The SRA has announced that Russell Jones & Walker have been authorised as an ABS organisation. You may recall that they were taken over earlier this year (pending this step) by Australian firm Slater & Gordon. They themselves were pioneers by being the first law firm in the world to float on a stock exchange.
So RJW manage to be the first foreign owned ABS and the first floated ABS in the one day.
While this has been on the stocks for some time, and is therefore not a surprise, it shows that any assumption that ABS just means “Tesco” is wrong. The implications are much wider, as indeed is illustrated by the NewLaw and other authorisation.
Gazette report here, The Lawyer here.
News that PI firm NewLaw of Cardiff and Glasgow has been granted an ABS licence by the SRA. It is the first legal disciplinary practice so authorised.
Apart from not being Tesco, what is interesting is that the firm was formed in 2004 with this pretty well in mind. This gives them an advantage of not having to change from a traditional partnership approach, and the attitude “we have always done it this way”. And with 250 staff (57 solicitors) across 2 offices, they are already doing quite well.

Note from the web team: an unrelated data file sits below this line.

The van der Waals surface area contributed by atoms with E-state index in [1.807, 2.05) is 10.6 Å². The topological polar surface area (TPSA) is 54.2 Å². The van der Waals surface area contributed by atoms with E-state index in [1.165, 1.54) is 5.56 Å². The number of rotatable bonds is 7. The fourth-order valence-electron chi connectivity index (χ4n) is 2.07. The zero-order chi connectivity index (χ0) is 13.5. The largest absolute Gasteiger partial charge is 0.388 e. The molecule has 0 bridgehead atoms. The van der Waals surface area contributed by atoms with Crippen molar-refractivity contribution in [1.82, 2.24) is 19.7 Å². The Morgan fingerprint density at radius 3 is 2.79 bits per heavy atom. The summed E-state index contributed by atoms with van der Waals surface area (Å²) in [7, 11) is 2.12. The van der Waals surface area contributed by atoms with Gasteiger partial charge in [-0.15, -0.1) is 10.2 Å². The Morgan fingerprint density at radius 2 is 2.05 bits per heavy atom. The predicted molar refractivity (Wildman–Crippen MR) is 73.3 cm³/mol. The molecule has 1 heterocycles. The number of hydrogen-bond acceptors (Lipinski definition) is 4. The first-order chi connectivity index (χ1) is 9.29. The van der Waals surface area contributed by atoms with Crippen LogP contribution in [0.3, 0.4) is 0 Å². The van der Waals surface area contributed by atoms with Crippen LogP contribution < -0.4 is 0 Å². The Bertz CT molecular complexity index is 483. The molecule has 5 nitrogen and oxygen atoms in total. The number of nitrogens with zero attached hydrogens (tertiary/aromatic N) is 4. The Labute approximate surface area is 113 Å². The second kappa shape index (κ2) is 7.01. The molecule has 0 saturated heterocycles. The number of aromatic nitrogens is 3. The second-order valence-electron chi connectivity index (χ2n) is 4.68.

What joint ventures do they have up their sleeves? We will have to wait to find out.
The Lawyer report here.
First day back after a week in Croatia (wet, but warm, thanks for asking). I am still trying to settle back in and catch up on what I should be doing.
But I am still feeling the benefit of an active holiday in a new place, and forgetting about work. The stress level is down!
The benefit is more than that. I have met a number of new people, some of whom had interesting stories. So I know more about the arguments on climate change, about life in rural Ireland and about art.
So although this was in no way business related, the holiday also had the benefit that networking can have of opening up my ideas.
The moral? Make sure you take a break from time to time, and switch off the email!
“These folk never have a minute to themselves. They work as if they must get rich by the evening, and die the next day. They are generally intelligent people, but intelligent in the American way”
Alexis de Toqueville on the people of Birmingham, 1835
When I first moved to Birmingham, my boss described it as an American city. Nothing to do with the accent, but more the attitude. And de Toqueville shows that this is nothing new.
Birmingham starts again and rebuilds itself, physically and metaphorically. Sometimes the results may not quite work, for example the 1960’s planning. Yet the city is willing to undo for example the moving of pedestrians underground.
Is it losing this attitude? There is some sign that it is. I have taken part in several discussions over the impact of an elected mayor, where there are suggestions that this is a panacea. My own view is that the people of Birmingham need to develop themselves and the city, and that can start today.
What do you think?
Interesting Guardian article here – read it